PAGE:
Calcium, Magnesium, And your Health!
Calcium is almost always associated with bone health. It is common knowledge that it is very important in building strong bones. Milk, cheese, and butter have always been popular especially in the past few decades since dairy products translate into dietary calcium. The global health campaign for the prevention of osteoporosis in the latter half of the 20th century raised awareness for the importance of calcium. In recent years calcium has become a must-have micronutrient, and more people are becoming conscious of their own calcium intake.
Calcium is considered the most abundant of all minerals inside the human body. 99 per cent of our calcium reserves are found in the skeletal system. The remaining 1 per cent plays a diverse variety of roles throughout the body. This dietary mineral is known to produce profound impact on health as its biological roles are very pervasive at the molecular level. However, absorption of calcium is a complex process. The body tightly regulates the utilization of dietary calcium. While deprivation of calcium-rich foods for long periods of time may result in bone porosity, excessive levels of calcium are indicative of disease.
Vitamin D, Magnesium, and its role with Calcium
Vitamin D Promotes Calcium Absorption
It is a well-established fact that the presence of vitamin D contributes to the absorption of dietary calcium in the intestines. The human body coverts vitamin D into one of its active form called carcitriol, This organic compound acts as a hormone released by the kidneys for the sole purpose of regulating the movement of calcium from the gut into the bloodstream and its excretion through the urine. It is the hormone primarily involved in the absorption of calcium in the intestines as it works on the principle of raising calcium levels in the blood. Consequently, it also effectively inhibits the movement of calcium from the blood to the urine, the reason why it is used as a mainstay of treatment for osteoporosis.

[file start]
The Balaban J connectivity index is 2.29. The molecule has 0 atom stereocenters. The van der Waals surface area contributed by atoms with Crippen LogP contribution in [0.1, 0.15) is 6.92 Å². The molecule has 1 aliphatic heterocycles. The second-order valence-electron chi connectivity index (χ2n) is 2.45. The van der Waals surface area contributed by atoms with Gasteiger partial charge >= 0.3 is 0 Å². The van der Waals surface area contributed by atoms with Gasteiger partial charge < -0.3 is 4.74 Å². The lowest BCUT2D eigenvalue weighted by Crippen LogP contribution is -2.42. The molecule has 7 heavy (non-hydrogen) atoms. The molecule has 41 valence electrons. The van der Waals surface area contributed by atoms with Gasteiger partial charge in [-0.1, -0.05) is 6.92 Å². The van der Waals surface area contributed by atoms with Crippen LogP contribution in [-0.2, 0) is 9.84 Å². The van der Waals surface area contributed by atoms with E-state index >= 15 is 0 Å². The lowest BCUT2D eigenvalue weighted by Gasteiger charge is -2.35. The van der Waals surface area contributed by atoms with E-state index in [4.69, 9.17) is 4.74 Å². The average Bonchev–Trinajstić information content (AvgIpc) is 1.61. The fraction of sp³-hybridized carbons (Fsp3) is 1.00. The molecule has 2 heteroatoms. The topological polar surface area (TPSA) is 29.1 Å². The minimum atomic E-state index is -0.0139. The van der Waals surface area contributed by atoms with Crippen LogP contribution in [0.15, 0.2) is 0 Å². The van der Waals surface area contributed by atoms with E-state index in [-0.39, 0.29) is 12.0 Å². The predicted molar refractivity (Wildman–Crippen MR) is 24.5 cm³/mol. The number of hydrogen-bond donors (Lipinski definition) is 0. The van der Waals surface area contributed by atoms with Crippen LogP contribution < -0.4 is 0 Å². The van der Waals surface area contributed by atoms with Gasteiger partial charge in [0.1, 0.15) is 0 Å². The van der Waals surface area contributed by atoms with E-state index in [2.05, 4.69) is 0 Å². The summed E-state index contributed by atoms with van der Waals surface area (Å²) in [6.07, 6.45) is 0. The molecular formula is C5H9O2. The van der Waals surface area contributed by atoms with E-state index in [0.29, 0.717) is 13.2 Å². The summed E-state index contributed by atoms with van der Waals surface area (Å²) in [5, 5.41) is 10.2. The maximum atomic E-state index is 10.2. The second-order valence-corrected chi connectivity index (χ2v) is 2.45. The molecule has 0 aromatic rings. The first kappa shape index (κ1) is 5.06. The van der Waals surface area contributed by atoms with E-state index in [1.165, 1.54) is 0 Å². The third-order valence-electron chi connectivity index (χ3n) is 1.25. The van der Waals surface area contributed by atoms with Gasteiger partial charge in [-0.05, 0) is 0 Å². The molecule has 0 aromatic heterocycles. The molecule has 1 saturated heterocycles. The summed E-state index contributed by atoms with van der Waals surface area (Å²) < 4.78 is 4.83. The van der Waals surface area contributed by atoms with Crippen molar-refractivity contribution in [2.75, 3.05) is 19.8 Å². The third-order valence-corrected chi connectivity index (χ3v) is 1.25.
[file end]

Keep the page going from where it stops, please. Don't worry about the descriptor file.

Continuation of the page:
Magnesium Affects Calcium Metabolism
Calcium undergoes a process of absorption and reabsorption inside the body, and magnesium helps modulate the chemical reactions involved in calcium metabolism. A number of biochemists believe that consumptions of calcium in conjunction with magnesium facilitate better absorption whereas a significant change in ratio of one during one-time consumption affects the absorption rate of the other. Magnesium can reverse bone porosity characteristic of osteoporosis as it increases the rate of bone mineralization and decreases calcium resorption. It follows that it prevents calcification of other body parts, which contributes to the formation of kidney stones, gall stones, and arthritic bone spurs.
Vitamin D and Magnesium Works Hand in Hand
As a general rule, the higher your calcium intake is at any given time, the higher the rate of absorption becomes. That being said, there are other factors that govern this process. For example, caffeine and ethanol have been identified to interfere with the absorption of many micronutrients, including calcium. If you rely on calcium supplements, make sure you get enough vitamin D and magnesium to facilitate better calcium absorption and metabolism.
You Need Calcium With Magnesium and Vitamin D Daily
Calcium and magnesium are involved in muscle contraction and release. A lack of one of the other can cause muscle cramps. The heart is a muscle too and needs plenty of calcium for contraction and magnesium for relaxation. Do you get a good ratio of calcium and magnesium daily?